Not a golfer himself, Howard didn't entirely understand the hold that the game had on Mike's imagination, and he wasn't quite sure what Mike had in mind when he spoke about more ambitious golf projects that could go well beyond what he was contemplating here in New Buffalo. In the fall of 1987, Mike and Howard went out for one of their regular neighborhood dinners with their wives; the family friendship had actually begun when Lindy and Howard's wife, Kennon, became acquainted. The conversation turned toward the difficulties Mike was having in finding a suitable piece of golf land on the East Coast, and he asked Howard if he could help him find something out west. After all, Howard had spent a lot of time in Oregon and was looking to spend more. By this time Howard knew Mike fairly well, but he couldn't quite gauge the seriousness of his proposal, and he made the request that any architect would make: He asked Mike to put together a "program" that listed his requirements and desires for the property he sought.
A few weeks later, Mike handed Howard a couple of handwritten pages. This was his program, and when Howard read it, he was taken aback. In fact, he was tempted to laugh. He knew that Mike was a successful businessman and a big thinker, but he had no idea that the man who'd been wriggling through the fence on his hands and knees, spending the day lopping grapevines, was formulating a scheme on such an epic scale.
The program called for oceans, waterfalls, and "breathtaking" beauty. It contemplated the appropriation of a small town. It dealt in sums of money that were significant, especially when the money would be coming straight out of Mike's pocket. It seemed almost to have been written in haste, in a telegraphic style with all fluff eliminated, making the scope of the project seem even more stark and audacious.
The program read like this:
* Min. 1000 acres
Best min 5–10,000 acres Land budget $10 MM
* Location: initially, California, Oregon, preferably on coast or with some coastal access Would not exclude Monterey south in 1st pass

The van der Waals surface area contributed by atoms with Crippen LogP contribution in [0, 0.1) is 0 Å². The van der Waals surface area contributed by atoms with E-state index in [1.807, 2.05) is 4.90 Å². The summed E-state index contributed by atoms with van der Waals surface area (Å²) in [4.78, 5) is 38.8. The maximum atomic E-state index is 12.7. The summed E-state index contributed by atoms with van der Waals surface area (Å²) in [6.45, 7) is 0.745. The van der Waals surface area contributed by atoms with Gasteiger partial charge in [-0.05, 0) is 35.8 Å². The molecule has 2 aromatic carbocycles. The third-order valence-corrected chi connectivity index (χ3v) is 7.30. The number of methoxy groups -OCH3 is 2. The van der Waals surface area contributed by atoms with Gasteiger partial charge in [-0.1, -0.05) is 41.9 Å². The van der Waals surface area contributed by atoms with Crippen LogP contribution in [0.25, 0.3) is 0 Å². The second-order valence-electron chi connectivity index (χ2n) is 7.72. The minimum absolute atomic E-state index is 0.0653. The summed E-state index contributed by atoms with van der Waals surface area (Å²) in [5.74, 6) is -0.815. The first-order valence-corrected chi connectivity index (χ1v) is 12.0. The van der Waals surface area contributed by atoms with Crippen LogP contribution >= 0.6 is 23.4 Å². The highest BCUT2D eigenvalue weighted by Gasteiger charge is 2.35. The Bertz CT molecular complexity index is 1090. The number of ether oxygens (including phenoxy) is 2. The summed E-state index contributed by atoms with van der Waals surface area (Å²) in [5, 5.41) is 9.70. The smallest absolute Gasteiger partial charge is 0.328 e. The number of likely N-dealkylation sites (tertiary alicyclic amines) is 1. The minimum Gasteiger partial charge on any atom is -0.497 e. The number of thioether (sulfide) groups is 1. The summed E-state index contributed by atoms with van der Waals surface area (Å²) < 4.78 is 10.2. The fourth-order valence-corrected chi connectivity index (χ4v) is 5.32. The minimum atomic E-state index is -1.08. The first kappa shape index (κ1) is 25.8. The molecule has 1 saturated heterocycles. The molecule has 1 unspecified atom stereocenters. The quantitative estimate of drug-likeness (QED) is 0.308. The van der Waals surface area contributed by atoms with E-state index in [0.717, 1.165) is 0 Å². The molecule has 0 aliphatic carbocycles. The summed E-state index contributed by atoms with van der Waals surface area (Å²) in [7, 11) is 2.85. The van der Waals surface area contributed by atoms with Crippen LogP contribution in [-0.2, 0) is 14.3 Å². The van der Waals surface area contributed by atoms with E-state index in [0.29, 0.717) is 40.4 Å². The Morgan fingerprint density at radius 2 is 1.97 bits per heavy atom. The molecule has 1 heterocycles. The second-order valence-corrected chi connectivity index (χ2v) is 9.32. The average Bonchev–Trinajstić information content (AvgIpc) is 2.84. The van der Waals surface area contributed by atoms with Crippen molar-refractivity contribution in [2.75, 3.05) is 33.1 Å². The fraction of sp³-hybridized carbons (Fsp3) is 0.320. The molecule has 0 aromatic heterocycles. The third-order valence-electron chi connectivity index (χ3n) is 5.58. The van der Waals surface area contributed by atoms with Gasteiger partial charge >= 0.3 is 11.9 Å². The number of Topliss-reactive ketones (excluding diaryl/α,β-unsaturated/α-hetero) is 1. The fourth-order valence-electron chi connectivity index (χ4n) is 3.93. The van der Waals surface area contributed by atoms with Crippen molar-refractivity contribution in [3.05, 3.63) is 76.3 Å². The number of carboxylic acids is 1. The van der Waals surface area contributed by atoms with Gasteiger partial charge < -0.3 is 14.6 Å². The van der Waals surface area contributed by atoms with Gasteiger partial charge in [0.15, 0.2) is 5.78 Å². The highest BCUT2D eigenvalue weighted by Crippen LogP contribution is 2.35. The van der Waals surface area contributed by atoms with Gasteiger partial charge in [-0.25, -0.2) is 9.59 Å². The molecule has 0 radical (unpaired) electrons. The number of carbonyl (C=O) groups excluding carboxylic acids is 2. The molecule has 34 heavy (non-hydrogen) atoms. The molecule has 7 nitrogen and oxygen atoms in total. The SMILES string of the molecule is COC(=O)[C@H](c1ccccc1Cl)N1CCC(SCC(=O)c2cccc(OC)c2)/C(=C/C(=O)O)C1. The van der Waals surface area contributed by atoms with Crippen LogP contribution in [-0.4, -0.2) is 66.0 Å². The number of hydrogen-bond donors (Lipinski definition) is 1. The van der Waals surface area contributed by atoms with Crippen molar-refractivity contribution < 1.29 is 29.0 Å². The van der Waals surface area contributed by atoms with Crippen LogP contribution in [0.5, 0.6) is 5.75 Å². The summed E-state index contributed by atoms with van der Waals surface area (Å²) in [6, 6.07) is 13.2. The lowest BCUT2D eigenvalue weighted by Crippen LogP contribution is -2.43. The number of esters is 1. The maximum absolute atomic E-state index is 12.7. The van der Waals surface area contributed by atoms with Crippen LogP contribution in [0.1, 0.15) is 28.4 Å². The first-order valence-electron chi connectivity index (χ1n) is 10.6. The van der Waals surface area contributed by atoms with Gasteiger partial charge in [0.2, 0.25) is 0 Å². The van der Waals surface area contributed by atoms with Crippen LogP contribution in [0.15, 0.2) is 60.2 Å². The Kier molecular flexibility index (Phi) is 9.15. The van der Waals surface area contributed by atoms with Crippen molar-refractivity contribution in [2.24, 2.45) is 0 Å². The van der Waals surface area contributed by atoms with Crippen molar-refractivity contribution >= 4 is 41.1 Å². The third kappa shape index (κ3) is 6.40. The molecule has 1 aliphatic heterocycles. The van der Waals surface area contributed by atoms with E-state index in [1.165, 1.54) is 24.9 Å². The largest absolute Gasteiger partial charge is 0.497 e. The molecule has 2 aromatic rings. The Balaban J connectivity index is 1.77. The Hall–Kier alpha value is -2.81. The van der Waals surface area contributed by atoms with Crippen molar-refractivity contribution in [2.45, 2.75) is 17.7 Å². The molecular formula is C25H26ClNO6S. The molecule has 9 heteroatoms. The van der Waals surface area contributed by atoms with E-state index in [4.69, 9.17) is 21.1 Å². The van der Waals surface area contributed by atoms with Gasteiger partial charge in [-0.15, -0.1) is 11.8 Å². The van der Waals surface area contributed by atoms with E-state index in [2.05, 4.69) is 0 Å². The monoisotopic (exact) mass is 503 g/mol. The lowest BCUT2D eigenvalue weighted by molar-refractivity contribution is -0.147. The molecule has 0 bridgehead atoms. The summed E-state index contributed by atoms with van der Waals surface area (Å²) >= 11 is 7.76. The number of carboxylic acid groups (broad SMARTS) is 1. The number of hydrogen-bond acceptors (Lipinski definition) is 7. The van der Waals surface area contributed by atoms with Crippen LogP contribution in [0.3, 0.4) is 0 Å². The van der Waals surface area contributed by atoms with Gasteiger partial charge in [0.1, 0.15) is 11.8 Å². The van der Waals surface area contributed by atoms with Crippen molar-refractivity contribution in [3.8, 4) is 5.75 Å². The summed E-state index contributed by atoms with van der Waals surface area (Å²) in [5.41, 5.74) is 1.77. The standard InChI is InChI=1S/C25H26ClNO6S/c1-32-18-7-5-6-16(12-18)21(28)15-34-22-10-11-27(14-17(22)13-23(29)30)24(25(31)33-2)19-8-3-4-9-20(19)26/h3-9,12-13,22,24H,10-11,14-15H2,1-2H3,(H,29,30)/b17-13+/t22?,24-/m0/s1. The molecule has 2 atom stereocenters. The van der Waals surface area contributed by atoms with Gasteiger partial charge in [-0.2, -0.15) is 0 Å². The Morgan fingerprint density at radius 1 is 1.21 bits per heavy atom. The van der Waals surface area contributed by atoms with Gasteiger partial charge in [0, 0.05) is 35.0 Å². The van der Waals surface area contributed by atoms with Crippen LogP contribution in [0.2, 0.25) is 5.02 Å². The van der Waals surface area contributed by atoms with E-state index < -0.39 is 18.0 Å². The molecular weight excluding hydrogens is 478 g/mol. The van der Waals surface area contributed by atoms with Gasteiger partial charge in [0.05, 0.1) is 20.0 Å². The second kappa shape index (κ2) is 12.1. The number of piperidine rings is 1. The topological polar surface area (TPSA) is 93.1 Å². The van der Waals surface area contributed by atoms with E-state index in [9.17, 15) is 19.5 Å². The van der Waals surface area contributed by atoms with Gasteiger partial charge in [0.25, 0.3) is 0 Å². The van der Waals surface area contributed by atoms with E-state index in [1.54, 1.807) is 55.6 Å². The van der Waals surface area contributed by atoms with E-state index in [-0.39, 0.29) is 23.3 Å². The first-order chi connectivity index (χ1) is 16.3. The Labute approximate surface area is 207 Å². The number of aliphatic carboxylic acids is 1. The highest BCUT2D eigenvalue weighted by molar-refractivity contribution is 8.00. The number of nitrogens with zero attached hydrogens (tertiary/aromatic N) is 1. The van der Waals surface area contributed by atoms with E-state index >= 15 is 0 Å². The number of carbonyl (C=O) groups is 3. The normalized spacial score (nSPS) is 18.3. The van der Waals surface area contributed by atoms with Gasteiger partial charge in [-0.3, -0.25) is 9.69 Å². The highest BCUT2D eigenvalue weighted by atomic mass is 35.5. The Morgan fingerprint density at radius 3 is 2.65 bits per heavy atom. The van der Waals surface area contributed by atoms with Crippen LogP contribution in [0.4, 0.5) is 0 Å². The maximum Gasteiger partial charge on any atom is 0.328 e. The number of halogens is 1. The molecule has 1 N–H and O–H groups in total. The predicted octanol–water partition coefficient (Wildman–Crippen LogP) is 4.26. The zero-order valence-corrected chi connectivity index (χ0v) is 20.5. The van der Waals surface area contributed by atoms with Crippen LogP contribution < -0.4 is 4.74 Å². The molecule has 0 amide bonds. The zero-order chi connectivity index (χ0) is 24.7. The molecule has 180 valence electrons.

* Sandy soil/sand dunes on at least part
* Stand alone water: rivers, streams, lakes, waterfall i.e., unusual features a prerequisite
* if parcel is large enough could include a small town Regardless proximity (20 miles) to town or larger "with potential"
* parcel cannot be flat; further, it must be breath-taking
* year-round or near year-round outdoor climate
* sympathetic ecosystem
* diversity of environment
GO or NO GO within 6 mos
Staged development thereafter, at a planned expenditure rate of max $3MM/year for 10 years
1) 18 hole championship g. c. with extraordinary unique features (sand dunes, waterfall etc.)
2) Room for 2 more golf courses
5) Guest cabins/lodges
6) Natural easy access to National Forest
7) Natural, easy access to canoeing, white water canoeing, mountain and rock climbing, wind surfing, fishing (fly), deep sea fishing, bicycling, jogging, hiking, etc.
For Howard McKee, a man who'd felt constricted and confined in his work, this program was the wild blue yonder, and — once he overcame his initial surprise — he didn't waste any time coming to a decision. Within a few days, he'd drafted a careful response to Mike's program, outlining a systematic approach to finding a tract of land that would meet the requirements and setting his own fee at $3,000 per month.
By return mail he received a countersigned contract and a check for his first month's fee. Drawn on an account that Mike had set up for his golf expenses, the check didn't have the usual kind of identifying information; Mike's name wasn't on it, nor was there any address or phone number. The title of this account was simply Chivas Irons — the name of the mystical hero of Golf in the Kingdom, the legendary golf book by Michael Murphy, a founder of the Esalen Institute. (Mike had misspelled the name; the character in the book is Shivas, with an S, and he used Chivas, with a C, as in the Scotch whisky.)